Debbie Rodgers

Article Summary:

An overview of outdoor metal furniture, including construction materials and how to care for each type.

A Guide to Outdoor Metal Furniture

Mention metal patio furniture and you probably think of the light, fly-away aluminium loungers of your youth or that half-ton cast iron table and chair set on your neighbour's lawn.

But metal outdoor furniture has come a long way. Here's a quick primer on the available types and their care.

Construction Methods
Metal is fashioned into furniture in one of three main ways: extrusion, casting, and welding.

  • Extrusion forces melted metal through long pipes and forms long narrow tubes of metal, sometimes solid, but often hollow.

  • Casting metal involves a form, or cast, shaped like the finished product. The molten metal is poured into the form and then the form is removed when the metal has solidified. Cast pieces are almost always solid.

  • Forging, a process in which metal is heated and hammered into shape produces the type of furniture known as "wrought" metal. It uses pipes and various solid pieces of the metal and joins them together by welding or bolting.
Common Materials
The most common metal outdoor furniture is made from iron or aluminium, although the use of steel, especially stainless steel, is growing.

Iron is a chemical element that is naturally malleable and rusts easily. Vintage pieces, usually in black or dark green, can be found at premium prices and must be carefully maintained to prevent further rusting. Modern reproduction pieces will usually have a rust-resistant finish or coating that protects against chipping, scratching and corrosion. There are a variety of finishes available such as primer and paint, powder coatings and galvanizing. They are available in a range of colors and styles.

Since iron is heavy and solid, it is well-suited for windy spots where light furniture might be blown away. Don't expect it to be highly portable, though. Well-cared for, iron furnishings can last for 100 years.

Much of the iron furniture available today is wrought iron, rather than cast iron. When you're buying wrought iron, look for pieces made with solid metal rather than hollow tubing, and that are welded, rather than bolted, together. Generally, the better furniture is North American made.

Iron furniture requires more maintenance than other types of metal furniture. Clean it regularly with warm soapy water and then dry it thoroughly. Wax the smooth surfaces and apply mineral or baby oil to textured surfaces. Oil springs and moving parts once per year. Immediately touch up any scratches or rust by lightly sanding the spot with a fine steel wool. Then apply several thin coats of metal paint, letting each coat dry well before applying the next. If you're using a spray paint, apply with short light stokes.

Aluminum is a silvery, lightweight and easily worked metallic element that never rusts. Much of the early aluminum furniture from the 1960s was made from hollow-core extrusion tubing. Such furniture was extremely lightweight but not exceedingly wind-stable. Such pieces are still available today and are best used around a pool area. Cast aluminum is better used in outdoor dining or sitting areas.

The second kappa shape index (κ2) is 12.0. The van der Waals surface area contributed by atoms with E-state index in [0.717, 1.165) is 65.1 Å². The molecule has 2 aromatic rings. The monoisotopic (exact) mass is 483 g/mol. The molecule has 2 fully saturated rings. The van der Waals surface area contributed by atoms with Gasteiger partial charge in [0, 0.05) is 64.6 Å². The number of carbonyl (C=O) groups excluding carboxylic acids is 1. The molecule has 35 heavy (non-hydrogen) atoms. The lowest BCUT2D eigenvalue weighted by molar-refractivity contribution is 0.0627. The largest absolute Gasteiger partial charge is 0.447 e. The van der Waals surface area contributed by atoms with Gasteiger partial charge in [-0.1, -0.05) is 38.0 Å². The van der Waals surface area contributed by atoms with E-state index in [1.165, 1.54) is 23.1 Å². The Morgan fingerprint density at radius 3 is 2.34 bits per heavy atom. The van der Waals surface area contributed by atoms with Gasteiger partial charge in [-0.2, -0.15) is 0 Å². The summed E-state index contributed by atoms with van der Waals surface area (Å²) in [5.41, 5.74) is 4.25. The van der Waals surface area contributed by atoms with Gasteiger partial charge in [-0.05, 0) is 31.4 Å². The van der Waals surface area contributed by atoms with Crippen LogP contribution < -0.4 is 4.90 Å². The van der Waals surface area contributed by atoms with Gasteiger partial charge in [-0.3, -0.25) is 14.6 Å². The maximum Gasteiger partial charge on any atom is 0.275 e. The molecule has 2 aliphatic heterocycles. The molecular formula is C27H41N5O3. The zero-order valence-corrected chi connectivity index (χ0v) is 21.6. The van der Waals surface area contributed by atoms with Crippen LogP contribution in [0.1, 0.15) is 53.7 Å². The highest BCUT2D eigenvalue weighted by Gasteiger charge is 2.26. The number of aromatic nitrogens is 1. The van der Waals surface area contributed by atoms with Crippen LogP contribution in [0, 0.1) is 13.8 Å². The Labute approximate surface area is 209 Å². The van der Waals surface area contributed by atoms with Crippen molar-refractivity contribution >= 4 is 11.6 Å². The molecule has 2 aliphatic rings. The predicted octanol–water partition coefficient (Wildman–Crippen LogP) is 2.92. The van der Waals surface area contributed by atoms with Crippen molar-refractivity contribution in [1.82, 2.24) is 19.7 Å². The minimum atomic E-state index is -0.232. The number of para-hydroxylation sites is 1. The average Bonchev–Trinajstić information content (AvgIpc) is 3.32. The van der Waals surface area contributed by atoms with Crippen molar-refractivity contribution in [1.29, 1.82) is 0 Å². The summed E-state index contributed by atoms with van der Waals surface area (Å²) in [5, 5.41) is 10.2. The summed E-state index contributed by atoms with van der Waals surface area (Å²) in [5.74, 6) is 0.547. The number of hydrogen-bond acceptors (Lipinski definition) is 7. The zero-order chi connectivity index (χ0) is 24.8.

Whether you're looking for extruded, cast or wrought aluminum items, there are a few items that indicate a quality piece. As with wrought iron, joints should be welded (preferably full-circumference welds) rather than bolted. If bolts are used, for example to connect webbing, they should be made of aluminum or stainless steel. Otherwise they will begin to rust even though the main frame does not.

Best quality aluminum pieces have a powder-coated finish, which determines the final color of the piece and the durability of the metal. Powder coating is a process in which colorful polyester powders are applied and then baked onto the frame.

If you're buying aluminum furniture with vinyl webbing or straps, look for vinyl that has been processed with mildew inhibitors and ultraviolet stabilizers. Any wooden pieces mounted on aluminum frames should be treated with a finish to guarantee durability.

Suntan oils, human perspiration, car exhaust and salt spray can all eat away at the powder coating on aluminum furniture. To ensure long life, clean your aluminum furniture twice a month with a solution of mild dish detergent and warm water. Rinse well. You can then apply paste car wax to any smooth finish frames.

Steel, a hard tough metal, is an alloy of iron and various small percentages of metallic elements. The alloys produce hardness and resistance to rusting. Galvanized steel has been plated with zinc; stainless steel has been alloyed with chromium and is virtually immune to rust and corrosion.

Before the production of aluminum furniture in the mid 20th century, steel furniture was common, dating from popular French-made items manufactured in the later half of the 1800s. American companies used solid steel until the Second World War when the heavy military demand for steel dictated the use of lightweight tubular (hollow) steel in outdoor furniture. Vintage steel sets can still be found at flea markets.

If you're looking at modern steel furniture, be sure the product is either stainless or powder-coated and that any hardware used is also rust-resistant.

Metal outdoor furniture in its many shapes and designs can be a wonderful addition to your outdoor living space. Choose wisely and enjoy!

Debbie Rodgers, the haven maven, owns and operates Paradise Porch, and is dedicated to helping people create outdoor living spaces that nurture and enrich them. Her latest how-to guide "Attracting Butterflies to Your Home and Garden" is now available on her web site. Visit her at www.paradiseporch.com and get a free report on "Eight easy ways to create privacy in your outdoor space".

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